IS RUSSIA GAY FRIENDLY?

IS RUSSIA GAY FRIENDLY?

When I was released from prison, I had to consider my situation, both as the system that I criticized and the fact that I had acknowledged that I was gay. Syria and the regime had the support of Russia, it meant to me that it was an opportunity to get a visa and work permit there. In July 2011 I went first to Beirut in Lebanon to take a flight to Moscow. I had through my mother’s cousin got a temporary job as a manager in a large department store where I worked with logistics and data. This was a small city of Yasnogorsk at 17000 inhabitants, 3.5 hours by train from Moscow.

I was well received in the city, in the workplace and was familiar with many people. A small problem was that everyone around me felt that I at the age of  31 years was ready for marriage. I was introduced to a nice girl of 25 years who all thought would be a perfect wife for me. She was blond, pretty, easy to talk to and definitely a good party for a lot of men, but as I said before, not for me. Her family and friends thought I showed too little interest and was too little ongoing to wake her attention. They believed all that she had shown an obvious interest to me. In addition, would a marriage with her give me working permit and secure my rights in Russia. Once they had arranged it so that I was invited back to her. I experienced this as they forced me and tried to twist away, but in vain. I did as I was told and went to her apartment. I felt that I was put in prison again, but had to be with her in 2.5 hours until I got away. In defense of myself, I had seen that this was a future opportunity for me. But when we two were locked up together, as I experienced it, I had no feelings that gave room for me to share my whole life with her. It would also not be right above her, I was convinced that I would never be able to fulfill the expectations of the marital duties.

After the Russian revolution in 1917 where the Bolsheviks and Vladimir Lenin executed the Russian Tsar Nikolai II, Lenin changed a lot of laws in Russia. Among them was at the influence of Karl Marx that all people are born equal and have equal rights. He abolished the law that discriminated gays. This lasts only a few years until Stalin became the leader of Russia in 1924. Today Russia under the president Putin the laws say that it is ok to be gay, but never talk about it in public, and never talk about gays in a positive matter. It is not allowed to advertise about bars that are special gay bars.

Through phones and computers, the downloads of different applications, there is some that are intended for gay men seeking other gays. My friends in the city wondered why I travelled to Moscow so often. I could not tell the truth, but made a little white lie about that I liked Moscow as well and would became more familiar with the city. Once I had an appointment to meet a man in a public park in Moscow. He was quite not my type, when I think back, I didn’t like him at all. But I was horny and wanted the excitement out of my body. When we started to approach by touching and kisses, there suddenly came two men out of the dark and make some noise of our doing. They started beating and as I understood threatening. My Russian language was not good, and their English was even pourer. I was a foreigner and afraid of what could happen if I used my knowledge about self-defense, my strength and wrestling abilities. I therefore tried to calm down the situation and get out of the park. I will never know if this was any agreement to harassment or robbing, because I didn’t understand what these men said in Russian. I came from this, but taught me to not always rely on contacts through the apps and the Internet. On Norwegian, I’ve learned a saying called; When the dick is crazy, the mind is gone. For me, this became a truth and I learned something about being gay.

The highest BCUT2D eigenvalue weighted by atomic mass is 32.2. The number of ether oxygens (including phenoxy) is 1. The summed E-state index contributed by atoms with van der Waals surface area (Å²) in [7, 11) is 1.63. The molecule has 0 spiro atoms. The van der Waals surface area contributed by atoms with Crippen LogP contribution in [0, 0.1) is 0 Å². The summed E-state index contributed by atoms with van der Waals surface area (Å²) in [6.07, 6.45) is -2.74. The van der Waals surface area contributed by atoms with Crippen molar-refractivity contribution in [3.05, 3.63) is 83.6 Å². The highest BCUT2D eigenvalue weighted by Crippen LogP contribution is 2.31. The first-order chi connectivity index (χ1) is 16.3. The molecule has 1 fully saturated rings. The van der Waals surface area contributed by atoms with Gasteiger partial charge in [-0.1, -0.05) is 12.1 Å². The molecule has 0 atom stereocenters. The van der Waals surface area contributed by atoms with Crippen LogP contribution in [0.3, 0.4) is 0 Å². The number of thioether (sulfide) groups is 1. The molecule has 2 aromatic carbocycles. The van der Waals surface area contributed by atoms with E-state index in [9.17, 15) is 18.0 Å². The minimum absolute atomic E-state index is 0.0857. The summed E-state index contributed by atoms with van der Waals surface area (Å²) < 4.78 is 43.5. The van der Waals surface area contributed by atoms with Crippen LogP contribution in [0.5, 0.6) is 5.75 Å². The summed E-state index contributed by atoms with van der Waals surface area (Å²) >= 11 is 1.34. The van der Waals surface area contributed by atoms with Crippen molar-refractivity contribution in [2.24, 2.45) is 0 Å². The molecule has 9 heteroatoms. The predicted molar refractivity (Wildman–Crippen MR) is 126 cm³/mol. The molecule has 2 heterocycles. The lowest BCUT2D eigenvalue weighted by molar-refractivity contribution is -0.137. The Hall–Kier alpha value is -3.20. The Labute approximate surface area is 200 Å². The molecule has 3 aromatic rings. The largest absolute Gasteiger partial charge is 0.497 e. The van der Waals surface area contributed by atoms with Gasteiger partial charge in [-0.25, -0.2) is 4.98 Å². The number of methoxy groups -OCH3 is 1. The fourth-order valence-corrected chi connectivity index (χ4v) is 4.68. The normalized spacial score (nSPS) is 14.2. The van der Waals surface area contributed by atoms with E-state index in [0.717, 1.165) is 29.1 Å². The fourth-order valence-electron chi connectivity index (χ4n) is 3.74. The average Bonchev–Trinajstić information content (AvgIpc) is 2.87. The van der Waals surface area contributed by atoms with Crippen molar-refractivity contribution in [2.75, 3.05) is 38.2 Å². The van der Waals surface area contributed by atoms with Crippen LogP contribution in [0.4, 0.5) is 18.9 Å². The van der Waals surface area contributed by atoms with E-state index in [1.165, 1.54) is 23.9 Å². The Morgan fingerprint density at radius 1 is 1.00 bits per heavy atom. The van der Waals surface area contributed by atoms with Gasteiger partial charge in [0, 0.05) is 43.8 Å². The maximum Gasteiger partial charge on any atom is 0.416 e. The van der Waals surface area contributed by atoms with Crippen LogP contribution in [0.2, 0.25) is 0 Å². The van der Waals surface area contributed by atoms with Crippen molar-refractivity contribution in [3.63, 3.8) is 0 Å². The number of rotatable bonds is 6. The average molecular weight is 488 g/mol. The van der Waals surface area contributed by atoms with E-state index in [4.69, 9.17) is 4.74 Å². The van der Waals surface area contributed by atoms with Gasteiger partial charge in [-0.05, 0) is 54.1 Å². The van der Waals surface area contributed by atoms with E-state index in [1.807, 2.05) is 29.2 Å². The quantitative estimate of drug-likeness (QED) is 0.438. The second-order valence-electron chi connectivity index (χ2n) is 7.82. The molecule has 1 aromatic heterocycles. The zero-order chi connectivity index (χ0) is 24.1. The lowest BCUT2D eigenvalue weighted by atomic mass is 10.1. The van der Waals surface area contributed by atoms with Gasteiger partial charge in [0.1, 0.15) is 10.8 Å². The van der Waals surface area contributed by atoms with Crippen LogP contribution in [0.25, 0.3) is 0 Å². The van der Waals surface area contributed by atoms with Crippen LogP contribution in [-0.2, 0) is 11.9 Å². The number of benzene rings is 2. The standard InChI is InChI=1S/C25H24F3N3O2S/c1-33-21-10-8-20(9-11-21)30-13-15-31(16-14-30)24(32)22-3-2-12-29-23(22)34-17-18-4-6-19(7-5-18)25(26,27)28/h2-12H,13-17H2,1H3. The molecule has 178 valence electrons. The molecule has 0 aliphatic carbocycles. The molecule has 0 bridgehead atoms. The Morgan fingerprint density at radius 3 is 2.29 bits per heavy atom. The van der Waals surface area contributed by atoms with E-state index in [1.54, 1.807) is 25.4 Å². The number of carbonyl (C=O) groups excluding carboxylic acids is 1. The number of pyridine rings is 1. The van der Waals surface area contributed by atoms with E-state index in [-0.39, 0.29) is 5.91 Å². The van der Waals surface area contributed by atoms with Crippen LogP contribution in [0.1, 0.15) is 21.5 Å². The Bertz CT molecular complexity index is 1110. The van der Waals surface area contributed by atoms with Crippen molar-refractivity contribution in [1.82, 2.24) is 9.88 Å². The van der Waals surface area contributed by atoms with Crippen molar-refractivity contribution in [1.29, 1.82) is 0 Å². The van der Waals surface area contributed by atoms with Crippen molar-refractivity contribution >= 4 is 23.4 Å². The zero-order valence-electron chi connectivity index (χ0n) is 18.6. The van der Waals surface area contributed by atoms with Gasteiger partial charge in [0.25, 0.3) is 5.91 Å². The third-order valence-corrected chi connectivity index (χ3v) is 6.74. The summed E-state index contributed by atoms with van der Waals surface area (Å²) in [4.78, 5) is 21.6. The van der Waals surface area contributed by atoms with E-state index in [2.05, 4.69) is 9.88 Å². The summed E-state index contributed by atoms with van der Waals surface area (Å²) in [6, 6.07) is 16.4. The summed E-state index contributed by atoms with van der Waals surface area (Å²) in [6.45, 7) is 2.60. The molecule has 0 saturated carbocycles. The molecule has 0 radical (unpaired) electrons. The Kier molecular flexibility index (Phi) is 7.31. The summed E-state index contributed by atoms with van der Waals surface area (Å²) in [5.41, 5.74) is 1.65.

My employment contract neared the end and I understood that I would be sent back to Syria. We were three men from Syria, two of them worked at a factory nearby, that was in the same situation. We came in contact with a Russian man in Murmansk on the Kola Peninsula in northern Russia. Murmansk is a city of just over 300 000 inhabitants and is an important port in northern Russia because of the ice-free ocean in the winter time. It is located just a little over 100 km from the Norwegian border and people living there have a special travel pass for visa-free to be able to pass the border to Norway. This man offered us to drive and we three flew from Moscow to Murmansk. We learned that there was an agreement between Russia and Norway that the border could not be passed on foot, but with a vehicle on wheels.

I thought it was an adventure to cross the border to Norway. A country I knew almost nothing about. After crossing the border, we told the police that we wanted to seek protection in Norway. They took our fingerprints, checked the Dublin agreement and asked about our personal information. Then we were flown to Oslo for more registration and health surveys. The time after I will tell about in a separate article.

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